Akhmad Abdulkhamidovich Kadyrov (Ахмат Абдулхамидович Кадыров) (August 23, 1951 – May 9, 2004) also spelled Akhmat was the Chief Mufti of the Chechen Republic of Ichkeria in the 1990s during and after the First Chechen War. At the outbreak of the Second Chechen War he switched sides, offering his service to the Russian government, and later became the President of the Chechen Republic from October 5, 2003, acting as head of administration since July 2000.
In May 2004 he was assassinated in Grozny by a bomb blast during a World War II memorial victory parade. His son, Ramzan Kadyrov, who led his father's militia, became one of his successors in March 2007 as the President of the Chechen Republic.
Akhmad (or Akhmat) Abdulkhamidovich Kadyrov was born in Karaganda
in the Kazakh Soviet Socialist Republic
, to a Chechen family that had been expelled from Chechnya during the Stalinist repressions
. In April 1957 his family returned to Shalinsky District
of the Chechen-Ingush ASSR
. He studied in Bukhara
and at Tashkent Islamic University
. In the early 1990s he returned to Chechnya and founded the Islam Institute in the village of Kurchaloy
First Chechen War
Following the Chechen declaration of independence
, he became a supporter of separatist president Dzhokhar Dudayev
. Kadyrov fought in the First Chechen War
on the Chechen side as a militia
commander. In 1995 he was appointed Chief Mufti
of Chechen Republic of Ichkeria
. Following the outbreak of violence between Moscow
and Chechen separatists, famously declaring that "Russians outnumber Chechens in many times, thus every Chechen should kill 150 Russians.
Second Chechen War
After the de facto
independence of Ichkeria
, Kadyrov soon fell out of favor of new Chechen president Aslan Maskhadov
. Kadyrov, as Chief Mufti, was critical towards Wahhabism
, which was condemned by Muslim Congress of Northern Caucasus, assembled in 1998 by his initiative. Kadyrov offered his support to Russian federal forces in Second Chechen War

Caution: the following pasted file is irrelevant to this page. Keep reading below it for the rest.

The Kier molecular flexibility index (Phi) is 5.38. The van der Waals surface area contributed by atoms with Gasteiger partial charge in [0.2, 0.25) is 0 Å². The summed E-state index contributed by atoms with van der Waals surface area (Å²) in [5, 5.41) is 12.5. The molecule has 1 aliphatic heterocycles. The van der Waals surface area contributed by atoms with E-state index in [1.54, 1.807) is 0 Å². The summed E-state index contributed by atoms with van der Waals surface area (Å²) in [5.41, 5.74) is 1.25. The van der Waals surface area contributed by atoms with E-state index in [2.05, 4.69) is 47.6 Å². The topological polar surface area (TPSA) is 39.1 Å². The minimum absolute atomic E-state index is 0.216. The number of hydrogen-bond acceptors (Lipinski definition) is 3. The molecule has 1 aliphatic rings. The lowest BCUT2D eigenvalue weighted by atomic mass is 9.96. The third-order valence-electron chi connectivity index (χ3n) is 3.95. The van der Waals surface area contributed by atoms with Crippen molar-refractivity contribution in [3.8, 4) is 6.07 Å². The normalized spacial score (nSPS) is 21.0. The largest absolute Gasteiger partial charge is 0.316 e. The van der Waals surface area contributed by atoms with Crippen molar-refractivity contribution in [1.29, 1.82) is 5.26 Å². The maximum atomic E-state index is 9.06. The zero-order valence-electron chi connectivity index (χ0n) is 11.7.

. Maskhadov immediately fired him from Chief Mufti chair, although this decree was never accepted by Kadyrov, who abdicated himself a few months later due to his civilian chairman career.
After the Russian forces seized control over Chechnya, in July 2000, Kadyrov was appointed acting Head of the Administration by the Russian president Vladimir Putin. On October 5, 2003 he was elected first President of Chechnya. In this position he remained mainly pro-Moscow. He also advocated numerous amnesty campaigns for former rebel fighters, who were allowed to join Chechen police and loyalist militia forces if they surrender. His chief personal bodyguard was Movladi Baisarov. Reportedly, there were at least a dozen assassination attempts against him before the final one.
Death and legacy
On May 9
, an explosion ripped through VIP seating at a "Dinamo" football stadium
during a mid-morning Soviet Victory Day parade
in the capital Grozny
, instantly killing Akhmad Kadyrov. Two of Kadyrov's bodyguards, the Chairman of the Chechen State Council
, a Reuters
journalist, and as many as a dozen others were killed (later report said more than 30 died). Some 56 others were wounded, including Colonel General Valery Baranov
, the commander of Russian forces in Chechnya who lost his leg in the explosion. The bomb was said to have been built into the concrete of a supporting column during recent repairs.
Akhmad Kadyrov had four children, three sons and a daughter. As of 2008, only one son is still alive, Ramzan Kadyrov, who led his father's militia (the eldest son Zelimkhan Kadyrov died later in May 2004). Ramzan was later appointed as Prime Minister of Chechnya, and as President of Chechnya in March 2007. He soon organized the cult of personality regarding his father and himself.
- Akhmad Kadyrov: Had I been the dictator of Chechnya by Anna Politkovskaya, Novaya Gazeta, March 22, 2002
- Obituary: Akhmad Kadyrov, BBC News, 9 May 2004
- Obituary Akhmad Kadyrov, Chechen president widely seen as Moscow puppet, The Guardian, May 10 2004
- Obituaries: Akhmad Kadyrov, Russian-backed President of Chechnya, The Independent, 11 May 2004
- Obituary in brief: Akhmad Kadyrov, president of Chechnya, The Economist, May 19th 2004